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Do you have any employees on Maternity leave?

An employee was on maternity leave when a redundancy process started at her workplace. An important email was sent to her work email address, requesting her to fill in a redeployment document and return it to HR as soon as possible.

As she was not accessing her work email address, she did not see the email or complete the document for several days.

From this, a claim of discrimination was brought by the employee on maternity leave who was at risk of being made redundant in the case of South West Yorkshire Partnership NHS Foundation Trust vs Mr C Jackson and others.

The claimant argued that the delay in sending her the document was ‘unfavorable treatment’ related to her maternity. The employment tribunal agreed and awarded her £5,000 in compensation.

What can you do to prevent a situation like this?

It can be difficult to determine when and how to contact an employee on maternity leave. Too much contact could leave your employee feeling harassed, too little and the employee could feel left out and excluded.

We have set out our top tips for keeping in contact with employees in these circumstances:

  • Remember that legislation states that an employer may make ‘reasonable contact’ during maternity leave.
  • You should agree in advance with the employee how you will keep in touch with them (i.e. telephone/email/post) and how frequently you will do so. The aim is to clarify what type and level of contact would be reasonable.
  • Confirm this in writing and ask the employee to update you should their contact details change whilst they are off.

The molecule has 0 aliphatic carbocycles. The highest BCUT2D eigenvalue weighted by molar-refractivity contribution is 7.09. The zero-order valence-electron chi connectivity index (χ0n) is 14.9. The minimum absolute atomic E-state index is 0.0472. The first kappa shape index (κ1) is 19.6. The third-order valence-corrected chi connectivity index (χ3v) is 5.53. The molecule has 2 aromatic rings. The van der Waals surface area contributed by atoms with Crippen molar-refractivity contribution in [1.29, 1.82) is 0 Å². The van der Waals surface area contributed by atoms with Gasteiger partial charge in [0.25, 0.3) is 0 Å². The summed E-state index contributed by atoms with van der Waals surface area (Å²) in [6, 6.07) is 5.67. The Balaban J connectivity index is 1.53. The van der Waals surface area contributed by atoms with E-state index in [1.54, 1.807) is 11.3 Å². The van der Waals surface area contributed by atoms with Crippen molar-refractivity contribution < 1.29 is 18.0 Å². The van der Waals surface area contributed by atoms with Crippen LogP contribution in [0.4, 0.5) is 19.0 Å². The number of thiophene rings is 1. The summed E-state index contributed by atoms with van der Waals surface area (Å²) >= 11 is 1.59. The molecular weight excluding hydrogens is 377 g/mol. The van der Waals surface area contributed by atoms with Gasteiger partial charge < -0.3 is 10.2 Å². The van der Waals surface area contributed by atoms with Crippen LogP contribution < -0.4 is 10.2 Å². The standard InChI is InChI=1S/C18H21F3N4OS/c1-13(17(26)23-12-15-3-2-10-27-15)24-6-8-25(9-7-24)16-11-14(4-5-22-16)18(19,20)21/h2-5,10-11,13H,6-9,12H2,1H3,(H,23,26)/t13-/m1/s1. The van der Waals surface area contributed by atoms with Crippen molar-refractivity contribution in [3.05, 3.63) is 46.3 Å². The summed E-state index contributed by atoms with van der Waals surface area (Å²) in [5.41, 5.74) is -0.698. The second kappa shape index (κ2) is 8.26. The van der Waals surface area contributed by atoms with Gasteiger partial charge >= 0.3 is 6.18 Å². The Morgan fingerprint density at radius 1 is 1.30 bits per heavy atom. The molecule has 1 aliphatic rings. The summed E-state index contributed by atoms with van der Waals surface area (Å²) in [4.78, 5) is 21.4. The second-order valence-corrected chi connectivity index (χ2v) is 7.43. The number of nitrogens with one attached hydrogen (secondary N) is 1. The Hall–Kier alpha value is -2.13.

• As a minimum, keep employees informed of any significant changes that may affect their position at work. This includes anything in relation to a redundancy exercise.
  • Ensure you offer the same opportunities for training, career development and promotion that other members of staff receive. For example; continue to send copies of the company newsletter, details of the next event and updates on job vacancies.
  • Inform employees on maternity leave of their right to take up to 10 ‘keeping-in–touch’ (KIT) days, whilst noting that an employer cannot require an employee to work a KIT day during maternity leave and neither does an employee have the right to work KIT days without her employer's agreement.
  • Remember that in a redundancy situation, an employee on maternity leave is entitled to be offered any suitable alternative job that is available. They will have priority for alternative employment.
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